The IMPTP had the Americas as its testing ground, and saw four very successful modules delivered over the past 12 months, thanks to the leadership of Dale Sheehan and Julia Viedma Robles with the support of the Department of Foreign Affairs and International Trade (DFAIT) in Canada.
Also thanks to the generosity of DFAIT Canada, over the next three years, INTERPOL will be holding another round of follow-up training sessions in Central America.
Yet no matter how well designed an intelligence sharing tool, and no matter how welltrained an officer in its use, nothing beats police officers getting together, combining their experience and working shoulder to shoulder.
Our vision includes officers being able to travel internationally as rapidly as possible for police purposes. That concept was behind the creation of the INTERPOL Travel Document initiative in 2009.
Today, less than two years later, we see that idea grow, evolve and gain momentum. To date, 18 member countries worldwide have already recognized the ITD by granting special visa status to its holders.
In the Americas, 17 countries have now started negotiations on recognition with their national authorities. In parallel, CARICOM is actively supporting the initiative and discussions with MERCOSUR will take place next month.
You know and I know that if you want to be able to move more freely and quickly around the world to fight crime in conjunction with INTERPOL, then you and we will need a strong and robust INTERPOL Travel Document.
Once again, thanks to your support we will see our vision coming closer to reality.
A support which through the years has provided one of the cornerstones of INTERPOL:
the sharing of experienced law enforcement officers by its member countries.
Back in 2005, more than 65 per cent of officials from the Americas working at our General Secretariat and regional bureaus were experienced police officers seconded by their agencies.
Unfortunately, today later, that percentage has dropped to 40 per cent. To date, there are 30 vacant seconded posts at our General Secretariat.
This is a trend which must be reversed: not just for the sake of INTERPOL, but to ensure that the next generation of police professionals from the Americas Region can fully exploit the potential of international policing via our channels.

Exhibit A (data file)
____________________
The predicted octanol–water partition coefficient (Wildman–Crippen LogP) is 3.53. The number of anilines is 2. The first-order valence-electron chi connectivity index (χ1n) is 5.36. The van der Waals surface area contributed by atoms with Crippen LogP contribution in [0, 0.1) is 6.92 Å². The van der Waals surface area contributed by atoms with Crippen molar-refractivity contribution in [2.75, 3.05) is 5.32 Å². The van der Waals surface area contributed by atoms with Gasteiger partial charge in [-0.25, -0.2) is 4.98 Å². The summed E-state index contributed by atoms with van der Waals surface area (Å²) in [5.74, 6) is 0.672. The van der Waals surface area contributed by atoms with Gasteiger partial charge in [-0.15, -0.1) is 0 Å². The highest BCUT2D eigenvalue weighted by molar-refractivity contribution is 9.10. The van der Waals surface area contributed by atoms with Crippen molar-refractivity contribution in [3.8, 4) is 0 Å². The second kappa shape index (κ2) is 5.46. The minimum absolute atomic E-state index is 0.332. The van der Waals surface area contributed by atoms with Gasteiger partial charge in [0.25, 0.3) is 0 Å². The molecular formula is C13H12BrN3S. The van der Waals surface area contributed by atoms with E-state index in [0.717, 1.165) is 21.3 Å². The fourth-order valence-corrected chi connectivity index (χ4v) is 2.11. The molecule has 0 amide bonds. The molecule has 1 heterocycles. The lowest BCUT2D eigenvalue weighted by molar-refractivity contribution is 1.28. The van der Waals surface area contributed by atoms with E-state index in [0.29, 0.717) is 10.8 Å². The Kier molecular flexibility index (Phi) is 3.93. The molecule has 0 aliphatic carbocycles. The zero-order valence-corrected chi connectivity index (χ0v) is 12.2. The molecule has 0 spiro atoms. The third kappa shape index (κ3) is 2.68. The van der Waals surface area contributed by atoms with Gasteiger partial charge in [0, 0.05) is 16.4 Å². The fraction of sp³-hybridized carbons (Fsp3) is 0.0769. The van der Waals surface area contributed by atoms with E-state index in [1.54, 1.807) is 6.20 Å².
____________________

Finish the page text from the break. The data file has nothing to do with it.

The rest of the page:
Let me say this as clearly as possible: this is among the safest investments your governments can make for the future of security and law enforcement in your country and in this region.
No doubt, a future which will present us with new challenges.
But no doubt, a future we should look at with great confidence, and for a simple reason.
Earlier today, I greeted all of you with BON DÍA using one of Aruba’s native languages, the Papiamento.
Its sound is unique, its origins are fascinating.
Papiamento speaks by itself of how people from different nations, with different backgrounds and cultures found common grounds and created a common language as the foundation of their living together.
This – reminded me of INTERPOL.
No matter our country of origin or law enforcement agency of affiliation, at INTERPOL we are all part of the same family.
We speak the common language of protectors of the people.
We look at the future with the same eyes.
Hence, there is no limit to what we can achieve together.
Thank you, I wish you all a great conference.”
Douglas McNabb and other members of the U.S. law firm practice and write extensively on matters involving Federal Criminal Defense, INTERPOL Red Notice Removal, International Extradition and OFAC SDN List Removal.
The author of this blog is Douglas McNabb. Please feel free to contact him directly at firstname.lastname@example.org or at one of the offices listed above.